Our next question comes from Mark DeVries from Barclays Capital.

Mark DeVries – Barclays Capital

Yeah thanks. Steve, I’d be interested to get your thoughts on what, you know, under a new reconstituted Fannie/Freddie a possible 10% minimum down payment might mean for the mortgage insurance industry?

David Katkov

Hi, this is David Katkov. I think it’s a little speculative right now to know what kind of effect a 10% down would have on our company. I would however point out that given our distressed markets policy over the last several years, the vast majority of the business that we are riding is 90% or below in LTD so I think it’s an environment we can certainly operate in.

And then I think again, being careful not to speculate here, even if there was some sort of requirement for 10% down, as you know, the banking regulations for high LTD lending today requires some form of credit risk mitigation for loans that have an LTD over 90. So it’s our sense that even with a change that may or may not occur with the GSEs we would have an opportunity to provide insurance on loans with LTDs of 95 and to the extent we’re interested, 97.

Mark DeVries – Barclays Capital

Okay. And have you guys heard anything new on what the status is for QRM?

David Katkov

It’s an excellent question. I’ve been told by people in Washington it may be one of the best kept secrets ever there in a town that doesn’t keep secrets very well. And so the short answer is no. We expect to see something coming out but I’m not able to tell you what it will look like or when it will happen.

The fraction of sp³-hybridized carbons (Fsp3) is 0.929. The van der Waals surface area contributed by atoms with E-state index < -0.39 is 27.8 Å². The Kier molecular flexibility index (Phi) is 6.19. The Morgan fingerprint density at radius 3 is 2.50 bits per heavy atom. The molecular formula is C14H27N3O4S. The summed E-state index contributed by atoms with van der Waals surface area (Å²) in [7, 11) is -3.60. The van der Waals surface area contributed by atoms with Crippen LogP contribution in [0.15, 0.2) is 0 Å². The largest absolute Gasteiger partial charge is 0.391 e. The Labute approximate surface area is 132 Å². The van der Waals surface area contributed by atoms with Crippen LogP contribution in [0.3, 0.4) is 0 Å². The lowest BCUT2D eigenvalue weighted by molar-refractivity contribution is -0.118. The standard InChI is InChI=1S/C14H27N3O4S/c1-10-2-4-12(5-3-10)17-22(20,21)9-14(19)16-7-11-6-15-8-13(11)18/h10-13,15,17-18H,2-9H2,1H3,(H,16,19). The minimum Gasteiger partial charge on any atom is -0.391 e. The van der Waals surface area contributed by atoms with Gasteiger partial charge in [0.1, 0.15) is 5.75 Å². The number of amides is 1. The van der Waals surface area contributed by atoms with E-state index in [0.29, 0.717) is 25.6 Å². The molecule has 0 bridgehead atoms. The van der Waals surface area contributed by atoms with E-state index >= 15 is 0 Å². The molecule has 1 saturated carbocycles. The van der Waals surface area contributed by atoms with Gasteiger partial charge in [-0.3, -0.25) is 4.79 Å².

Mark DeVries – Barclays Capital

And what’s related expectations for timing on that.

David Katkov

Again, I don’t know. They’re way late. They initially thought it would be Thanksgiving and then after the first of the year. I’m hearing what you’ve probably read in the press, which is maybe in March, maybe in April. The only thing we know for certain, so let me at least clarify that, is that Dodd-Frank says that whatever QRM regulations are finally put in place are supposed to be effective in April of 2012.

Mark DeVries – Barclays Capital

Okay, thank you.

Steve Smith

Thanks Mark.

Don Lofe

Operator, before we proceed to the next call I’d like to come back to the question that Doug Harter asked on the Canadian enforce. That number at 12/31/2010 is approximately $22 million dollars US.

Operator

Our next question comes from Matthew Howlett with Macquarie. Your line is open.

Matthew Howlett – Macquarie Research Equities

Hey guys. Thanks for updating the indicative profitability. Can I just ask you a few questions on that? What’s the general forecast for home price appreciation in that estimate and jobs, unemployment?

Steve Smith

Matthew this is Steve. I would encourage you to go to our website, the PMI website where we have our updated, what we call our hammer as well as our economic rule of state trend reports and our forecast and actually we’re going to be updating those. It will be out this week and that will give you guidance for the next three years. Generally what we’re expecting for this year is modestly decreasing unemployment, a pickup in purchase money for sales in existing home sales but generally modest pickups, a decline in the overall origination market due to less refinance volume and modestly increasing a 30 year fixed rate rates in the short term but rising as you go through 2012 and 2013. So a modest pickup in sales in the second half of the year and generally modest increases for the next couple years thereafter.